Referring to FIGURES. 7A to 7C, they illustrates that the surgical drill 20 is utilized to further drill the socket, according to the first embodiment of the invention. The surgical drill 20 of the present invention is suggested to be used before the manipulation of the osteotome. When an internal sinus-lifting surgery is to be practiced, a socket 41 is prepared by the implant drills. The bottom of the socket 41 is suggested not to penetrate the bony structure 42, and later the osteotome is inserted to breach the bony plate and finally push up the sinus membrane 43. Clinically, an intact bony plate between the implant and the sinus membrane 43 is preferred. But the implant drill may prepare the bony socket 41 with a concave bottom, as shown in FIG. 7A. So the osteotome technique for internal sinus lift cannot always get an intact bony plate between the implant and the sinus membrane. The socket 41 is suggested to be prepared with the bottom 2-3 mm from the sinus floor.

Referring to FIG. 7B, the surgical drill 20 is utilized to further drill the socket 41. The surgical drill 20 of the invention is inserted to work in. With one single cutting blade 23, the working speed can go slower than that with scoring structure 11 of the conventional scoring device 10 in FIG. 1. The slower the speed is, the safer the preparation of the socket 41 can be. After the function of the cutting blade 23 is stopped by the non-cutting section 223, the surgical drill 20 is retreated from the socket 44, as shown in FIG. 7C.

Then, an osteotome that is compatible to the preparation is used to push up the plate and elevates the sinus membrane 43. According to the surgical drill of the invention, an intact bony plate between the implant and sinus membrane 43 is more likely to obtain. The working depth of the surgical drill is doubly checked if the base portion is not a straight cylinder. That is, the base portion 22 comprises a first section 221 and a second section 222, and the first diameter D1 of the first section is smaller than the second diameter D2 of the second section 222. Because the base portion 22 is not a straight cylinder, the working depth of the surgical drill 20 can be doubly checked.

Slow working speed would lead to less damage if the plate of the socket bottom is accidentally over prepared. Because the surgical drill 20 utilizes one single cutting blade 23 to drill the socket 41. The slower speed would make the surgeons easier to notice the penetration.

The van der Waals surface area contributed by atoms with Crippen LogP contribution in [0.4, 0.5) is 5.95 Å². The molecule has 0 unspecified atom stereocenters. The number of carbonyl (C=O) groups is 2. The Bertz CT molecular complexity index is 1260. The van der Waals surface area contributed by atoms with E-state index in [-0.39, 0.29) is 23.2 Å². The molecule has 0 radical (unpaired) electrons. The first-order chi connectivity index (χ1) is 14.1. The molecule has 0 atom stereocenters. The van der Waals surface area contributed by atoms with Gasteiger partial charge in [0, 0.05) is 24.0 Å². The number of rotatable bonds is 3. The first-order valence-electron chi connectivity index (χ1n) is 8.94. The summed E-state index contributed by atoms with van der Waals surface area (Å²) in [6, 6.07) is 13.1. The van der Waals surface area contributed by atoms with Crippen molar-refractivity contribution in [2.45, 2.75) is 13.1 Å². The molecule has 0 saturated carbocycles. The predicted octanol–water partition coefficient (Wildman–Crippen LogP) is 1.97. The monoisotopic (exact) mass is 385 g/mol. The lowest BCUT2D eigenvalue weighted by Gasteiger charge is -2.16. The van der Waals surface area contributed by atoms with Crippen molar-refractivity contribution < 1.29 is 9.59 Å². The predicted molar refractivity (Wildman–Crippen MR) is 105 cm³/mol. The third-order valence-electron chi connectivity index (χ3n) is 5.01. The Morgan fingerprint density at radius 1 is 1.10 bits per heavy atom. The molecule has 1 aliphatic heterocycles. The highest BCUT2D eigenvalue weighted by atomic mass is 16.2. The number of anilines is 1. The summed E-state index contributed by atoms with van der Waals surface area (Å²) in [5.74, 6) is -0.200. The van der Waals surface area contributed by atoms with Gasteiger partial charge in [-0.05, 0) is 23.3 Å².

Referring to FIG. 3, according to a second embodiment of the invention, the surgical drill 30 comprises: a shank 31, a base portion 32, a cutting blade 33 and a groove 34. The base portion 32 is formed on the shank 31, and the base portion 32 is substantially a cylinder. The base portion 32 has a non-cutting section 323 and a peripheral section 324. The non-cutting section 323 is a plane section and is disposed on the top of the base portion 32.

The cutting blade 33 is formed on the base portion 32, and extends from an edge of the base portion 32 to the non-cutting section 323 of the base portion 32. The cutting blade 33 extends transversely from the edge of the base portion to the non-cutting section 323 of the base portion 32. The non-cutting section 323 is a plane section and is formed on the central top region of the base portion 32. The non-cutting section 323 occupies about ½ of the base portion. In the third embodiment of the invention, the cutting blade 33 and the non-cutting section 323 are at the same level. The groove 34 is formed on the peripheral section 324 of the base portion 32, and is adjacent to the cutting blade 33 and extends along a longitudinal direction.

Referring to FIGS. 8A to 8C, they illustrates that the surgical drill 30 is utilized to further drill the socket, according to the second embodiment of the invention. The surgical drill 30 of the invention is generally used to turn a tapered socket into a straight one at the posterior mandible 80. The socket 81 formed by implant drills is tapered as shown in FIG. 8A. Because the base portion 32 is a straight cylinder, the surgical drill 30 can be used to further drill the tapered socket 81 into a straight socket 82 as shown in FIGS. 8B and 8C.

Referring to FIG. 5, it shows a surgical drill, according to a third embodiment of the invention. Compared with the surgical drill 30 of the second embodiment of the invention, the cutting blade 53 of the surgical drill 50 is lower than the non-cutting section 523. Referring to FIG. 6, it shows a surgical drill according to a fourth embodiment of the invention. The cutting blade 63 of the surgical drill 60 is higher than the non-cutting section 623. The surgical drill 50 of the third embodiment and the surgical drill 60 of the fourth embodiment can be used to meet the clinical situation.

While the embodiments of the present invention have been illustrated and described, various modifications and improvements can be made by those skilled in the art. The embodiments of the present invention are therefore described in an illustrative, but not restrictive, sense. It is intended that the present invention may not be limited to the particular forms as illustrated, and that all modifications which maintain the spirit and scope of the present invention are within the scope as defined in the appended claims.